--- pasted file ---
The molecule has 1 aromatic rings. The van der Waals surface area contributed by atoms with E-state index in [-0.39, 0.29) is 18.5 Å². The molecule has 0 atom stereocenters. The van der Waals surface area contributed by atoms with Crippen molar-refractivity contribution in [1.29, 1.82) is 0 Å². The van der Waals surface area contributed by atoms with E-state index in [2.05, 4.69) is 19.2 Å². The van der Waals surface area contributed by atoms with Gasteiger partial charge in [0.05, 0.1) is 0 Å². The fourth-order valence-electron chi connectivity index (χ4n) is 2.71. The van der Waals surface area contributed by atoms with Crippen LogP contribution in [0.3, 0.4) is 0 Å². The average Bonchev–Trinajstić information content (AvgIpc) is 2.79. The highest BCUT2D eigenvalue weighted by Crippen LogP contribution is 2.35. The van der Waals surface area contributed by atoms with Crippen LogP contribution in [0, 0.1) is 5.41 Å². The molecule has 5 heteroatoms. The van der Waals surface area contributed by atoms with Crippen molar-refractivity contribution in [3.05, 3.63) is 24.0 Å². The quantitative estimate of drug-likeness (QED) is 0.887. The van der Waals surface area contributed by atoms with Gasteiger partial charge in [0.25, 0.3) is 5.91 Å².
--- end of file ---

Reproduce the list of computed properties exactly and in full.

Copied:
The molecule has 1 aromatic rings. The van der Waals surface area contributed by atoms with E-state index in [-0.39, 0.29) is 18.5 Å². The molecule has 0 atom stereocenters. The van der Waals surface area contributed by atoms with Crippen molar-refractivity contribution in [1.29, 1.82) is 0 Å². The van der Waals surface area contributed by atoms with E-state index in [2.05, 4.69) is 19.2 Å². The van der Waals surface area contributed by atoms with Gasteiger partial charge in [0.05, 0.1) is 0 Å². The fourth-order valence-electron chi connectivity index (χ4n) is 2.71. The van der Waals surface area contributed by atoms with Crippen LogP contribution in [0.3, 0.4) is 0 Å². The average Bonchev–Trinajstić information content (AvgIpc) is 2.79. The highest BCUT2D eigenvalue weighted by Crippen LogP contribution is 2.35. The van der Waals surface area contributed by atoms with Crippen LogP contribution in [0, 0.1) is 5.41 Å². The molecule has 5 heteroatoms. The van der Waals surface area contributed by atoms with Crippen molar-refractivity contribution in [3.05, 3.63) is 24.0 Å². The quantitative estimate of drug-likeness (QED) is 0.887. The van der Waals surface area contributed by atoms with Gasteiger partial charge in [0.25, 0.3) is 5.91 Å².